Comments

    As far as I'm concerned if you don't read a contract before signing it's your own fault.

    I remember a company had a random clause in there terms and conditions that stated that by agreeing they own your soul for all eternity, it was there for quite some time before someone pointed it out.

    Although funny it rings true that people don't read shit and just agree to things they can't be bothered reading, don't have time or can't understand.

    That's fine if it's something like a game terms of service but if it involves money or intellectual property you better make sure you have a full understanding of all of it.

      On the flip side, if you are someone who is paid to write up contracts, and you add something that can't legally be used in a contract, you are strongarming people into compromised positions. Without legal advice, there is no way to know Twitch can't cap a payout so low. I have no sympathy for this Varga fellow, and don't really think he deserves a payout, but it is always important to point out that just because something is in a contract, it doesn't make it legally binding.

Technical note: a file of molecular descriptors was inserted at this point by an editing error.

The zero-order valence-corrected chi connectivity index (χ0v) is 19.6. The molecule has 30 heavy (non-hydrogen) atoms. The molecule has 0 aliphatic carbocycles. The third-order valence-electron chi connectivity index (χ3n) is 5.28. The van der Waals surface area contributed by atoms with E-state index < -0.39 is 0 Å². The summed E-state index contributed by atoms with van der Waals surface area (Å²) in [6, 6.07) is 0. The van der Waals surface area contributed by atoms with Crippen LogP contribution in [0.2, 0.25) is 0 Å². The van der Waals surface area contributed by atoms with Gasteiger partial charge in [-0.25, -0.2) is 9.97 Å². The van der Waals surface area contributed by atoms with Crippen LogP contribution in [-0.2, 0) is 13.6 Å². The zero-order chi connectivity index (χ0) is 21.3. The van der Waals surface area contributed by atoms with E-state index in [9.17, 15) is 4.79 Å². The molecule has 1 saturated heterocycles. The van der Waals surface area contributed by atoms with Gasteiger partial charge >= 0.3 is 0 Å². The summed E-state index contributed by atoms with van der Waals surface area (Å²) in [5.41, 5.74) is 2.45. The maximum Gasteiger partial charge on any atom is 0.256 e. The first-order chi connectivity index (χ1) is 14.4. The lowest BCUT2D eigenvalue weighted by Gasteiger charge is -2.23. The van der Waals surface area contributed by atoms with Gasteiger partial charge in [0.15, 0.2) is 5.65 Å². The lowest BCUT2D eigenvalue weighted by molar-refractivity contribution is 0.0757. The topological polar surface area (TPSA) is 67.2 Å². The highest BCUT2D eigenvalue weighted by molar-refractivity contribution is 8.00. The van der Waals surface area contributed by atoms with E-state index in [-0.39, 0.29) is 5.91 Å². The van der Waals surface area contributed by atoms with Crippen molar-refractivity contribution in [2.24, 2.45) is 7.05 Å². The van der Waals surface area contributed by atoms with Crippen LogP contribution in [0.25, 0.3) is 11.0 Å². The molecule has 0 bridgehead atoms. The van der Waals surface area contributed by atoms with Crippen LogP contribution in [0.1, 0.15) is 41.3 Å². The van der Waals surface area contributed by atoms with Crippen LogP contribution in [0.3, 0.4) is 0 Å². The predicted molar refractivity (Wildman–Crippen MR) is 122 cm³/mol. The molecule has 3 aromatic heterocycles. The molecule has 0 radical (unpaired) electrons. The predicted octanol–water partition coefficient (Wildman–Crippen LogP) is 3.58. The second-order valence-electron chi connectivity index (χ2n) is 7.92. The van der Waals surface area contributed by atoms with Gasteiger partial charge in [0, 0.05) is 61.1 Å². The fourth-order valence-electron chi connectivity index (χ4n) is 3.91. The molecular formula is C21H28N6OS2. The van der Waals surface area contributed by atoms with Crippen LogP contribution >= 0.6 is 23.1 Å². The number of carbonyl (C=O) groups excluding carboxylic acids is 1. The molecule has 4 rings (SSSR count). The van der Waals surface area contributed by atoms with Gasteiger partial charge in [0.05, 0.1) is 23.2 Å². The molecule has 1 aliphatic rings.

Last edited 01/10/19 12:07 pm

      Yeah, if you’re going to stake your livelihood on a service, then take the time to read the damn contract, and get legal advice if there’s anything you don’t understand.

      I suspect hiding things in a long click-through contract that no one in their right mind would agree to is likely to weaken the contract, since it could be used as evidence that no one who accepted the contract actually read it.

      With that said, employment contracts are ones you really should read. I'm not surprised though that some people have been trained not to read any contracts simply by the sheer volume of contracts presented to people these days, often with no room to negotiate.

    If you’re making that sort of money, you could afford to hire a lawyer to read contracts and the like